Piggybacking on U.S. Federal Trade Commission complaint, Apple sued Qualcomm late Friday for $1 billion.
The issue? Apple says it is owed $1 billion in rebates it obtained by choosing Qualcomm as its exclusive provider of certain mobile chips; these contracts were at the heart of the FTC lawsuit. But Apple says that Qualcomm withheld the rebates from it because Apple aided a South Korean inquiry against the firm; South Korea subsequently fined Qualcomm $850 million for its unfair patent licensing practices. And Apple has begun shopping around for alternative chip providers.
“For many years Qualcomm has unfairly insisted on charging royalties for technologies they have nothing to do with,” an Apple statement reads. “The more Apple innovates with unique features such as TouchID, advanced displays, and cameras, to name just a few, the more money Qualcomm collects for no reason and the more expensive it becomes for Apple to fund these innovations.”
For its part, Qualcomm says the Apple claims are baseless.
“Apple has intentionally mischaracterized our agreements and negotiations, as well as the enormity and value of the technology we have invented, contributed and shared with all mobile device makers through our licensing program,” the Qualcomm retort notes. “Apple has been actively encouraging regulatory attacks on Qualcomm’s business in various jurisdictions around the world, as reflected in the recent [South Korean Fair Trade Commission] decision and FTC complaint, by misrepresenting facts and withholding information. We welcome the opportunity to have these meritless claims heard in court where we will be entitled to full discovery of Apple’s practices and a robust examination of the merits.”
Whatever the truth of the matter, Qualcomm does indeed factor very heavily into the history of the wireless and mobile industries. And it owns key patents that protect technologies used in all mobile devices, including Apple’s. The licensing of these patents is one of Qualcomm’s biggest revenue generators. But the FTC and South Korean charges both allege that the firm does not license its standard-essential patents under “Fair, Reasonable, and Non-Discriminatory” (FRAND) terms.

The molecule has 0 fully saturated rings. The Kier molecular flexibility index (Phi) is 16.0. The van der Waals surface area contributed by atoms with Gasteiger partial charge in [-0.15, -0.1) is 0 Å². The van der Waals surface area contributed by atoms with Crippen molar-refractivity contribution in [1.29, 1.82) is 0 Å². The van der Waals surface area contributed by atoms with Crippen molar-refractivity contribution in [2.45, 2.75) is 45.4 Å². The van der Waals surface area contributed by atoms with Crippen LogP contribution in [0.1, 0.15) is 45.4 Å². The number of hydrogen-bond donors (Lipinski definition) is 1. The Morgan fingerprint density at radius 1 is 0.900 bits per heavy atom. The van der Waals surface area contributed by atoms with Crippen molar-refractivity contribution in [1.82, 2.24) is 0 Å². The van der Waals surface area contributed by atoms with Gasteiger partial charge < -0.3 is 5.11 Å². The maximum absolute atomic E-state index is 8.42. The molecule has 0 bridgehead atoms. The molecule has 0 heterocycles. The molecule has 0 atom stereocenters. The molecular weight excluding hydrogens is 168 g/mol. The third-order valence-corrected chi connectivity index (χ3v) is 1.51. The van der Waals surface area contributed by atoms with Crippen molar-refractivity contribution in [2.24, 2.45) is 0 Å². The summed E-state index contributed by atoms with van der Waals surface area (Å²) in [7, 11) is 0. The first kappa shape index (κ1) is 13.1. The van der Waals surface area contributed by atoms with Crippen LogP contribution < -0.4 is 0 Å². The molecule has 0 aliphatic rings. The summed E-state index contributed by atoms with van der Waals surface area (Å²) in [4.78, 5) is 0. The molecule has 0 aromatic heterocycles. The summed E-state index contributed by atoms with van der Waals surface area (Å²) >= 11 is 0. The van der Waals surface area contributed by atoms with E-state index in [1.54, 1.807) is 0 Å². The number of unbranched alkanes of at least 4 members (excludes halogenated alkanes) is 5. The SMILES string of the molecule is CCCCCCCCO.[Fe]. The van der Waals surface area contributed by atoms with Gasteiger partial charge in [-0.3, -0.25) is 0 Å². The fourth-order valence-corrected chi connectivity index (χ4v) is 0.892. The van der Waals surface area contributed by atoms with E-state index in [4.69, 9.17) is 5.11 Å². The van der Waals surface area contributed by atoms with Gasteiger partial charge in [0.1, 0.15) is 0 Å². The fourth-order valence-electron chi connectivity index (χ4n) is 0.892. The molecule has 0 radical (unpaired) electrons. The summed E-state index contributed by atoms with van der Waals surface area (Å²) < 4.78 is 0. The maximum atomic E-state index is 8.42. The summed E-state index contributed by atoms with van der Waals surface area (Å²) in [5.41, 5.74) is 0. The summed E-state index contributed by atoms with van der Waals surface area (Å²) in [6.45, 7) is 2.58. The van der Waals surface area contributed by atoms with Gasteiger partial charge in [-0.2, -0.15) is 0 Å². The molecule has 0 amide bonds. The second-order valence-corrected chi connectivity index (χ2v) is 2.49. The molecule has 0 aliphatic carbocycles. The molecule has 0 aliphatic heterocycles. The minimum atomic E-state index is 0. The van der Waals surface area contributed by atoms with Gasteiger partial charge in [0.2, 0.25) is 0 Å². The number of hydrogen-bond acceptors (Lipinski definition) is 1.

Apple isn’t necessarily without blame here, either. Qualcomm’s licensing fee structure is based on the cost of the devices being sold, but Apple undercuts those fees by having its manufacturing partners pay for them. So while an iPhone will sell for $750 or more to consumers, Apple is only being charged around $300 by the company that actually builds them. So the fees that Qualcomm are paid are based on that smaller amount, not the real cost of the devices. I suspect that is what Qualcomm alludes to when it mentions “Apple’s practices.”
“Apple believes deeply in innovation and we have always been willing to pay fair and reasonable rates for patents we use,” the Apple statement adds. “We are extremely disappointed in the way Qualcomm is conducting its business with us and unfortunately after years of disagreement over what constitutes a fair and reasonable royalty we have no choice left but to turn to the courts.”